DMK-Congress strike seat sharing deal


New Delhi, March 8 : The standoff between Congress and Dravida Munnetra Kazhagam (DMK) over seat-sharing today ended with the DMK agreeing to allocate 61 seats to Congress in the forthcoming April 13 Assembly polls in Tamil Nadu.

In total, the Congress will contest from 63 seats. The DMK and the Congress reached a consensus after a meeting between Dayanidhi Maran, Pranab Mukherjee and Gulam Nabi Azad.

The controversy, sparked by a disagreement over seat-sharing for Tamil Nadu elections in April, was another blow for Prime Minister Manmohan Singh, who is fighting a series of corruption scandals and high inflation that have weakened his government.

The DMK has 18 seats and gives the ruling Congress a parliamentary majority of one. A pull-out would force Congress to search for other allies or continue as a minority government dependent on conditional support from other parties.

The coalition was not in danger of collapse even if the DMK ministers left because the party said it would continue to give conditional support to the government. But instability could hit any hopes of economic reforms.

There were signs that the two sides were closer to patching up as meetings continued on Tuesday, albeit without a quick resolution. The office of M.K. Alagiri, a senior DMK member who is leading the negotiations, told Reuters that DMK leaders were staying in Delhi to work out a compromise.

“We have more talks continuing into this evening. You will have to wait until then. We have 4-5 more hours today,” T.K.S. Elangovan, DMK party spokesperson, told reporters.

The intervention of Congress head Sonia Gandhi, India`s most powerful politician who normally stays above the fray, signalled a far greater intent for the ruling party to forge a consensus.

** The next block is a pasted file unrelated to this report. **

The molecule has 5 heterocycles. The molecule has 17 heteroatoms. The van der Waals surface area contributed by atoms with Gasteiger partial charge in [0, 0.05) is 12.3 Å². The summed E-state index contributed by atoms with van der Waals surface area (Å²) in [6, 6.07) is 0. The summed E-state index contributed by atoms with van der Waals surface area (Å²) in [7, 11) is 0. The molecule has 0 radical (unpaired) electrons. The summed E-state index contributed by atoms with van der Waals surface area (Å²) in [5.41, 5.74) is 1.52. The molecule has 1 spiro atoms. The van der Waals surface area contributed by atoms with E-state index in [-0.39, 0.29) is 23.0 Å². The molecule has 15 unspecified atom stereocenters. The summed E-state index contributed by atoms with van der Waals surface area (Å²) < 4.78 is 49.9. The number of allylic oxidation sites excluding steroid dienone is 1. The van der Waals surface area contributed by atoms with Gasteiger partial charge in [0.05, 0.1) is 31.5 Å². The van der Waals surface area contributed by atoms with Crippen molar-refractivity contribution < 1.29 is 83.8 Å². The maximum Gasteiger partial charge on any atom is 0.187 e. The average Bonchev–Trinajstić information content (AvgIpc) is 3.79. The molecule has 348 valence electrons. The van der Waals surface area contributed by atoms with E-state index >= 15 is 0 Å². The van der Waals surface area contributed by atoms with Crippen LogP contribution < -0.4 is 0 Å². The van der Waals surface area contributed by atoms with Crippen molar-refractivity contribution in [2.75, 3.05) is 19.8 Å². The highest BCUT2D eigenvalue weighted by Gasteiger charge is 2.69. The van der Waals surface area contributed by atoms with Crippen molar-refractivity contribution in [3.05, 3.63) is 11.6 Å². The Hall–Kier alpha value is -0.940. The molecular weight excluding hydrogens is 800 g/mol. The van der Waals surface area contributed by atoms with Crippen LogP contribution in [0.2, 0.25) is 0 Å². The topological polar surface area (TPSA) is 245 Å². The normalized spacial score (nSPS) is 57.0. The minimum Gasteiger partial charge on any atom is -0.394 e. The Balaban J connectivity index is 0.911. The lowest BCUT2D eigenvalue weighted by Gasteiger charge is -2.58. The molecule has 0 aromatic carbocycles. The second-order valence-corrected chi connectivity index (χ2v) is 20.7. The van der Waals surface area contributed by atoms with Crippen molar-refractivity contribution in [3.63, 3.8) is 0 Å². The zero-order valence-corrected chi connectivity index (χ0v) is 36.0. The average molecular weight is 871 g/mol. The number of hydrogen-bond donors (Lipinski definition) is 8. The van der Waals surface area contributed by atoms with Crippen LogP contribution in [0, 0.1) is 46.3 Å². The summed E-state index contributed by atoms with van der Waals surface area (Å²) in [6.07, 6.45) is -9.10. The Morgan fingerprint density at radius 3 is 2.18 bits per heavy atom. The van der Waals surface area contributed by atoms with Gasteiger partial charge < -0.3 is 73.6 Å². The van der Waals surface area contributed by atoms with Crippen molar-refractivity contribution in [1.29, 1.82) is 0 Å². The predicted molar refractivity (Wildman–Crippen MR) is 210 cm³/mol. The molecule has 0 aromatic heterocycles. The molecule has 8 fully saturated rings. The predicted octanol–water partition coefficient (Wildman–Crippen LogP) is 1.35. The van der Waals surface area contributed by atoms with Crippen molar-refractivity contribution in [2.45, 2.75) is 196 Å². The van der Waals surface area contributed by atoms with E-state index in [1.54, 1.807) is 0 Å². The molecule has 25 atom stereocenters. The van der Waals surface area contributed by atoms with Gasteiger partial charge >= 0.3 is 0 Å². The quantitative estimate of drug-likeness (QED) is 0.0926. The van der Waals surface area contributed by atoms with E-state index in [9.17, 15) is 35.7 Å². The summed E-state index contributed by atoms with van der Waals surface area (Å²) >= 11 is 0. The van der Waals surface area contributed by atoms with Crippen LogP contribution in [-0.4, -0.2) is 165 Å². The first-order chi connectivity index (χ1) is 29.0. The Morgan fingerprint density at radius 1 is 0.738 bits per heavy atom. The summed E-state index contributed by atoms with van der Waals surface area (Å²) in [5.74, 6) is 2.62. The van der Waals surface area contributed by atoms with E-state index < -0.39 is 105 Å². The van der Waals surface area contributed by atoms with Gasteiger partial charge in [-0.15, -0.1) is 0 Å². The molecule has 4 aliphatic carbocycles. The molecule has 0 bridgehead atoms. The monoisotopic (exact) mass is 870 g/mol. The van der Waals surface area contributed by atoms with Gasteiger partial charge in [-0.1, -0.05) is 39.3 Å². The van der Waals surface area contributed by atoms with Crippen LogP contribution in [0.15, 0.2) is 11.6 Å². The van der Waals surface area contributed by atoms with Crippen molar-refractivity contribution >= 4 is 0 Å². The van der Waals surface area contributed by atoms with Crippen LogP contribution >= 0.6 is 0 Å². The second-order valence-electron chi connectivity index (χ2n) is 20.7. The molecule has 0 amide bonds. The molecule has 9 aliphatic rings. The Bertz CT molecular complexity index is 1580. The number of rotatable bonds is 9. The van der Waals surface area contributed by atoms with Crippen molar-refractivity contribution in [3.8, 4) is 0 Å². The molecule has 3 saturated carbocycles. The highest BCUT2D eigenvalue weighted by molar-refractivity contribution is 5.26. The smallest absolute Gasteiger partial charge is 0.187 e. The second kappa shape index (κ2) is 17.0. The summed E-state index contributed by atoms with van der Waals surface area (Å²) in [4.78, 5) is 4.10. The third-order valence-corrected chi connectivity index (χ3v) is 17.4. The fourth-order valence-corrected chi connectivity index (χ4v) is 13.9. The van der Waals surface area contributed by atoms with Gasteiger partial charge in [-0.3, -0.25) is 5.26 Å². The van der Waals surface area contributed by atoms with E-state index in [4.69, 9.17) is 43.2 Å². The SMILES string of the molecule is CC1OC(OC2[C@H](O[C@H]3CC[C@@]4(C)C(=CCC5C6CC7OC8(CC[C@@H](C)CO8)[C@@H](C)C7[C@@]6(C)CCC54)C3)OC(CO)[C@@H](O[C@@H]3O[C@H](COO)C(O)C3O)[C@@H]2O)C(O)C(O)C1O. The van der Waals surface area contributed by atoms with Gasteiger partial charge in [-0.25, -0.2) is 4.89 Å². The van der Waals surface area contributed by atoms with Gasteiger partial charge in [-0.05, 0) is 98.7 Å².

“This is nothing more than hard bargaining for seats so natural in an alliance, just muscle flexing. It`s not a major issue,” an unnamed Congress official told The Hindu newspaper.

Ties between the Congress and the DMK have been strained since former telecoms minister A. Raja, a DMK member, was fired for selling 2G telecom licences at low prices which an audit said had cost the government up to $39 billion.

The Congress party spokesman said there was no sign of a breakthrough so far, with a possible rapprochement being steered by Congress minister and senior negotiator Ghulam Nabi Azad.

“There is no development so far. If anything comes out we will let you know,” Janardan Dwivedi said by phone.

Congress could also seek support from other regional groups to boost its numbers in parliament as few parties, including the BJP, wanted an election more than three years ahead of schedule.

Analysts said it looked increasingly likely Congress and the DMK would patch things up, as each was weaker without the other.

Singh`s coalition has 273 members in the 545-seat lower house of parliament. The Samajwadi Party has said it would consider supporting the coalition if it was approached.


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